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07 Prefunctional Checksheets

Why: Purpose

Prefunctional checksheets (PFCs) serve to verify and document the owner's project requirements as well as critical design or code requirements prior to functional testing.   Forms are developed and customized for each type of equipment and distribution subsystems such as pumps, air handling units, piping, etc.  Very often, the prefunctional checksheet will be similar to or serve as the startup procedures for the equipment.  By reviewing the manufacturer's own startup forms, the commissioning agent can avoid duplication of effort by consolidating the PFC and startup forms into one.

What: Included Information

 At a minimum, prefunctional checksheets have the following sections of verification:
  • Documentation Checks
  • Nameplate Data Checks
  • Installation Checks
  • Operational Checks
  • Signature/ Approval

Documentation Checks

The section verifies the required documentation has been recieved, approved, and is ready for turnover to the owner.  Typical verification items in this section include:
  • Submittals
  • O&M Manuals
  • Factory Tests
  • Field Tests
  • Materials Certifications
  • Record Drawings
  • Shop Drawings
By verifying the proper documentation has been recieved, the commissioning agent ensures a complete information transfer to the owner and operations personnel.

Nameplate Data Checks

Nameplate data checks verify the equipment submitted and installed meet the project requirements found in the drawings schedules, specifications or owner's project requirements.  As the name suggests, this section focuses on nameplate type information such as model numbers, electrical requirements, horsepower, capacity, etc.
 
It is good practice to populate the forms with the design data and have the submittal and field checks as adjacent columns so that a quick comparison can be made during each phase.  Items that are deviations from the previous column will need to be resolved or approved.

Installation Checks

Installation checks verify the equipment has been properly installed per the following:
  • Drawings
  • Specifications
  • Owner's Project Requirements
  • Manufacturer's Requirements
  • Codes
  • Construction Best Practices 
At a minimum, the list of checked items typically include the more critical requirements that imact performance of the equipment or are a potential safety issue.  The more critical or hazardous the equipment or system, the more items will need to be included on the sheet.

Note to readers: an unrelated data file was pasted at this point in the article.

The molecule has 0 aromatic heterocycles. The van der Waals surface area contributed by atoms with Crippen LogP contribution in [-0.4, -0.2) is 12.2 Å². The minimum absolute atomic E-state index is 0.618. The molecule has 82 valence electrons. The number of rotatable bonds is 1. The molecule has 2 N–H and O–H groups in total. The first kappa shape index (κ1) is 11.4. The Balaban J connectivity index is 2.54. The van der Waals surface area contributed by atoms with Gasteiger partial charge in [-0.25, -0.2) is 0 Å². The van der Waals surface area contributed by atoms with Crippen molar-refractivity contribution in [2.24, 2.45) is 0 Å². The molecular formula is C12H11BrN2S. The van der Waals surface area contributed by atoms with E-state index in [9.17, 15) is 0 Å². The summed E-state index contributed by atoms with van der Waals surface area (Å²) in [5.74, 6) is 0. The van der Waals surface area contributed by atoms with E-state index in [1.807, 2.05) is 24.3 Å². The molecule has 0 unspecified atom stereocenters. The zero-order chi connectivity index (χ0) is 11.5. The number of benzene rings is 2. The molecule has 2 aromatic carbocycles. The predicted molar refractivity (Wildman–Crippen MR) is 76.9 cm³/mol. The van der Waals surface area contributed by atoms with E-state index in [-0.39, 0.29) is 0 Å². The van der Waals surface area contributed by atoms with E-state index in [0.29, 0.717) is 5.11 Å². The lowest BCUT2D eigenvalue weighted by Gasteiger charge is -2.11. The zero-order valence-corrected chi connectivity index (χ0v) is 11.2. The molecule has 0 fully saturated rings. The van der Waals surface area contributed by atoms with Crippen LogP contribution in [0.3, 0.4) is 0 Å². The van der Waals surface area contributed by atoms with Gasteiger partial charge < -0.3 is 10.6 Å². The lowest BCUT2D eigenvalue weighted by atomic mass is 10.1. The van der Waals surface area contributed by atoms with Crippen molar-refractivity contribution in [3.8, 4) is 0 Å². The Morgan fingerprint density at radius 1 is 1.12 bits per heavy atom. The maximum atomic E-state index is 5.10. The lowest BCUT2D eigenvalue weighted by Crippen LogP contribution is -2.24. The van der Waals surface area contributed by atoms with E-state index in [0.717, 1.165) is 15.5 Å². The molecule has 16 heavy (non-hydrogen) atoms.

Operational Checks

Operational checks mere verify the equipment will in fact operate without any issues such as vibration, excess noise, or general failure.  Items checked may include motor or equipment rotation as well as ability to generate desired output such as chilled water or conditioned air.  These checks will not verify performance or system functionality, but will ensure the equipment will operate while being adjusted, balanced, and ultimately functional/ performance tested. 

Signature Blocks/ Approval

 This provides the commissioning team members an area to sign and approve the completed form. 

When: Project Phase/ Task Timing

Initially the templates are developed and pre-populated with the design data during the design phase to be included in the specifications.  The submittal data is added by either the commissioning agent during his review or by the subcontractor as part of the submittal process.  Finally, the remaining portions of the form are completed by the subcontractor during construction and prior to functional/ performance testing. 

How: Development Sources

  •  Manufacturer's Startup Forms
  • Drawings
  • Specifications
  • Owner's Project Requirements
  • Manufacturer's Requirements
  • Codes
  • Construction Best Practices

 Who: Team Members Involved

The prefunctional checksheet development process can involve the following commissioning team members:
  •  Commissioning Agent
  •  Architect/ Engineering Team
  •  Contractor/ Construction Manager
  •  Subcontractor
  •  Vendors
  •  Manufacturers
Execution of the prefunctional checksheets in the field typically involves the relevant subcontractor with back checks by the commissioning agent. 
 

 Samples

 
Ċ
David Venters, PE,
Aug 25, 2012, 11:40 AM
Ċ
David Venters, PE,
Aug 25, 2012, 11:41 AM
Ċ
David Venters, PE,
Aug 25, 2012, 11:41 AM
Ċ
David Venters, PE,
Aug 25, 2012, 11:41 AM
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